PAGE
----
Now, by all means one should respect the religion of one’s friend. If your friend is constantly making fun of you for your religion, then yes it is time to find some new friends. But otherwise, why can’t an Adventist be best friends with a Catholic?

Even though you decide to attend a boarding school where most of the students profess the same religion as you, you will still find many whose personal ideals are not so lofty as yours. Even here, then, you will have to exercise discretion in your choice of friends.

There are actually a surprising amount of students at Adventist boarding schools who aren’t Adventist. Usually they’re fleeing undesirable home situations, or they are the children of Adventist parents who are forced to attend. Some of these children do eventually convert (or reconvert) to Adventism through the efforts of the Academy.

You are not being snobbish simply because you choose your friends carefully.

Yes, you are. That is what we call it when someone will only make friends with someone of the “right” religion.

If the author was talking about not wanting to be friends with someone who, say, freely throws around the N word, I would agree with him. I don’t want to associate too much with racists. But barring someone from close friendship simply because your faith is so weak that having a Muslim best friend would destroy it? That’s snobbish.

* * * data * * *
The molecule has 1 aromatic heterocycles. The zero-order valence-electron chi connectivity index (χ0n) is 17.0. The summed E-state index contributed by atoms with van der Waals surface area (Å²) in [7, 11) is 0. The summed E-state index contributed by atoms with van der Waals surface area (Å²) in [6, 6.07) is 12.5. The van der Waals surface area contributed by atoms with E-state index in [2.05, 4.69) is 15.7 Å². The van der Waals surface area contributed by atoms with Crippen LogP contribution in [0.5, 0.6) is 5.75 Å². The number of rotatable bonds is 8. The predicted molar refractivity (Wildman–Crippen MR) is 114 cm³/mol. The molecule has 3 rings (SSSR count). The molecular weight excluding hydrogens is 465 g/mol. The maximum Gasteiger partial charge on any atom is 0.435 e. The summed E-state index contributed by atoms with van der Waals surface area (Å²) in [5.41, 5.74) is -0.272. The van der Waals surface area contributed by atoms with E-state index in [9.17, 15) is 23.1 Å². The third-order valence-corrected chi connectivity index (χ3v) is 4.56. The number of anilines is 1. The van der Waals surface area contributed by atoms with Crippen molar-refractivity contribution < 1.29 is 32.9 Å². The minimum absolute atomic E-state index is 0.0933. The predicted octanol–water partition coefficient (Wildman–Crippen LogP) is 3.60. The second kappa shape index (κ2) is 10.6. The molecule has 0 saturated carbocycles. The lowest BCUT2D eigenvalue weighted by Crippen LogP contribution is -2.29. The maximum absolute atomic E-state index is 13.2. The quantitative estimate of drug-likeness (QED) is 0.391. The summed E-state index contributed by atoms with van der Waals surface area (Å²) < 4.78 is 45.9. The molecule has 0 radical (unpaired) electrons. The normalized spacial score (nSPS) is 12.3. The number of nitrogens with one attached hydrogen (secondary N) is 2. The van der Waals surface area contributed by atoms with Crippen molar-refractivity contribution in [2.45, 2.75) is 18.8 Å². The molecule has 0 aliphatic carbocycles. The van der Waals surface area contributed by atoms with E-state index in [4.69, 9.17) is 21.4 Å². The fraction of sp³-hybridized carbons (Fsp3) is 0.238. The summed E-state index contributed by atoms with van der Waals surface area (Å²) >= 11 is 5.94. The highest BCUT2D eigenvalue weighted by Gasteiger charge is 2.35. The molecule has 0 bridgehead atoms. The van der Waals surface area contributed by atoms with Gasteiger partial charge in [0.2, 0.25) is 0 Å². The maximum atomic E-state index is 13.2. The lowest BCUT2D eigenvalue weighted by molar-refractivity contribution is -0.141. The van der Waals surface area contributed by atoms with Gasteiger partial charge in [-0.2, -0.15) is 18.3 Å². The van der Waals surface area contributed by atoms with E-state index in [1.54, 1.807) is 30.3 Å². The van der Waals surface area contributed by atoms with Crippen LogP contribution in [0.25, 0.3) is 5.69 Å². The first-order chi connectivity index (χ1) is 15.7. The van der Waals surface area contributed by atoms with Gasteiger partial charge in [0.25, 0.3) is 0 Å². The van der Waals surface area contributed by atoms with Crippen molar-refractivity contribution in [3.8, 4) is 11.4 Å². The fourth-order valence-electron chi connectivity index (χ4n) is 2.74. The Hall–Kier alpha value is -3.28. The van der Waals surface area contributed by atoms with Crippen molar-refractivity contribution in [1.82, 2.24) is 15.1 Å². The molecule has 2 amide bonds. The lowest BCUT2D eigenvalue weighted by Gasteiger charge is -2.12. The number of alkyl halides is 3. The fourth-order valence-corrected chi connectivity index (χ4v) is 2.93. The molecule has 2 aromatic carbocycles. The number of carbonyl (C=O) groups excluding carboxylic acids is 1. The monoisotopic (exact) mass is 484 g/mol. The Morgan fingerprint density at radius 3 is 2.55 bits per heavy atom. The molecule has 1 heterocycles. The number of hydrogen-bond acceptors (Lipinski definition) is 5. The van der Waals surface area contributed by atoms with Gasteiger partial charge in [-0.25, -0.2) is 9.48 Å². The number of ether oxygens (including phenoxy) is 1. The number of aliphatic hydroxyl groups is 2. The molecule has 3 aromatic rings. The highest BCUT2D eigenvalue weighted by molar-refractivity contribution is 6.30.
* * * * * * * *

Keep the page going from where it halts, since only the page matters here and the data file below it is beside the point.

A young person shares the reputation of his friends. Therefore, if you keep company with young people of questionable reputation, it will be assumed that you are fo the same type. But if your companions have high standards, you will be given credit for the same.

I think people need to stop judging people based on their choice of friends, but that’s another rant.

During your early teens your close friendships are with other boys.

Because of course a 13 year old boy would never have a girl as a close friend. That never happens!

As you become older you will be seeking opportunities to become acquainted with certain of the young women.

Because boys never befriend girls before they hit puberty, of course.

When girls decide who to get close to, they look at you and your friends. If your friends are of an unsavory sort, they will assume that you are the same, and they won’t want to get to know you. Now, I could kind of see this being a good thing if your friends are the type to try and grab a girl’s ass as she walks by, but otherwise, really? Maybe she should stop being so judgmental.